Balancing Shock and Optimism in a Time of Declining Attention Span

A pair of brown pelicans (Pelecanus occidentalis) fly in tandem in southern Puerto Rico. Photo by Richard Telford, Copyright 2008.

A pair of brown pelicans (Pelecanus occidentalis) fly in tandem in southern Puerto Rico. Photo by Richard Telford, Copyright 2008.

By Richard Telford

“You can’t leave things like that around for me to see.”

The cover of the Winter 2015-2016 issue of SE Journal. Photo origin: Save-Elephants via Wikimedia commons.

The cover of the Winter 2015-2016 issue of SE Journal. Photo origin: Save-Elephants via Wikimedia commons.

My seven-year-old daughter told me this when I left a copy of SE Journal on the bathroom counter. SE Journal is a publication of the Society of Environmental Journalists, and the issue in question featured an image of a dusty savanna strewn with bloody elephant bones—the aftermath of a March 2013 massacre by poachers of 90 savanna elephants in the central African country of Chad. I felt badly, of course, and flipped the journal over to its innocuous back cover as we spoke, but I did briefly explain the image in simple terms. I thought, and still think, the context mattered. Afterward, I reflected many times on this exchange, as it raised questions for me, both as a parent and as an environmental journalist. Even as I write this now, those questions persist.

The cover for the January 1976 issue of National Geographic, which featured Dr. David M. Lavigne's article, "Life or Death for the Harp Seal." Lavigne considered the possibility that annual Canadian seal harvest might drive the harp seal (Pagophilus groenlandicus) to extinction.

The cover for the January 1976 issue of National Geographic, which featured Dr. David M. Lavigne’s article, “Life or Death for the Harp Seal.” Lavigne considered the possibility that annual Canadian seal harvest might drive the harp seal (Pagophilus groenlandicus) to extinction.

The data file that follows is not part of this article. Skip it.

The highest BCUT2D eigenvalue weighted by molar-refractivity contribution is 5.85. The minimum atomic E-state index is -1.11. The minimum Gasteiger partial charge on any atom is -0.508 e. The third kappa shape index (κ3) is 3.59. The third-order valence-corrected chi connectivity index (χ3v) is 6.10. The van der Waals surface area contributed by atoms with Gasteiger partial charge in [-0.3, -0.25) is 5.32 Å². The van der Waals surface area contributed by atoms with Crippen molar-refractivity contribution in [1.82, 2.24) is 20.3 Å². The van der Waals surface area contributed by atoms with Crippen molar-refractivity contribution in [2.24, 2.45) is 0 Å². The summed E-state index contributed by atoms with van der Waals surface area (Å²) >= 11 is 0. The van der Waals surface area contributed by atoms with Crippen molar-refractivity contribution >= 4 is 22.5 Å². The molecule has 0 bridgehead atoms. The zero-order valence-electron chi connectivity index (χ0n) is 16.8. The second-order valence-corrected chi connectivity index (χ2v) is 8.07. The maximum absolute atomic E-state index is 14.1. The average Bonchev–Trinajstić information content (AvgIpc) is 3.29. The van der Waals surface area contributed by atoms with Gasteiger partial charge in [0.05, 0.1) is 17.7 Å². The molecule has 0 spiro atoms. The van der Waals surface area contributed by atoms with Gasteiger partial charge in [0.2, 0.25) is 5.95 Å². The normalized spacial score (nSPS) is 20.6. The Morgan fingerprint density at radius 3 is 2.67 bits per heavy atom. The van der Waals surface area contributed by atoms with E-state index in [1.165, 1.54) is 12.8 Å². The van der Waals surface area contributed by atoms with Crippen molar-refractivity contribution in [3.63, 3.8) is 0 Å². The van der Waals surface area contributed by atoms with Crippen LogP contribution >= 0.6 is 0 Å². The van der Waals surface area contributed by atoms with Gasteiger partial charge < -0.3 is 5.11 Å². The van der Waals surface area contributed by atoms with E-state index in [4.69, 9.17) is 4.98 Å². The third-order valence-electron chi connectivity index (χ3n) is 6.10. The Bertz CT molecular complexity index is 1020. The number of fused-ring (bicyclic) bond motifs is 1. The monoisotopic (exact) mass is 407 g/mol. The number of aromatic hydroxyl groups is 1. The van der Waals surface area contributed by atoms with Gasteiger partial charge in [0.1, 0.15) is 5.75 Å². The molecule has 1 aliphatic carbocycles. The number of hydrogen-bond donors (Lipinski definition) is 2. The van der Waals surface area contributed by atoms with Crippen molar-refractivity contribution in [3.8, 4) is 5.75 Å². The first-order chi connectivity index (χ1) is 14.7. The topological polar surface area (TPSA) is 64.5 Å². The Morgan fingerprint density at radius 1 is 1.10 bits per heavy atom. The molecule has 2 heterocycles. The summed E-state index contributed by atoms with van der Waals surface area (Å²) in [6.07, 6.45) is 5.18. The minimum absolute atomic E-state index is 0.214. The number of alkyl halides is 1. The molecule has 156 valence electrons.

Growing up in the late 1970s and early 1980s, one image of human barbarism against the natural world defined the call for environmental policy change more than any other, at least in my memory—the clubbing of baby seals on Canada’s northern ice floes during that nation’s annual, government-regulated seal harvest. Magazine covers and documentary films featured images of seal pups (the primary target of the harvest, then and now) with large, dark eyes staring innocently at the camera. Then, there were the images of slicker-clad sealers wielding hakapiks, the traditional club with a curved or angled pick blade used to drag the dead and dying seals across the ice. The contrast of these two images, the first of moving beauty, the second of appalling barbarism, is reflective of the quandary within which environmental writers, and environmental advocates more broadly, often must work. Too much coverage of the benign and beautiful, and we ignore the realities of the environmental crisis with which we are confronted. We risk luring the reader or viewer into complacency, inaction. Too much coverage of the brutal and the jarring, and we cause the reader or viewer to turn away, out of disgust or hopelessness or both. The greatest danger in that case is that their gaze does not turn our way again. There, too, we end at inaction, and inaction can be deadly. These are two poles of response that we, as environmental journalists, may elicit, and there are many gradients between them, all of which demand our attention and careful navigation.

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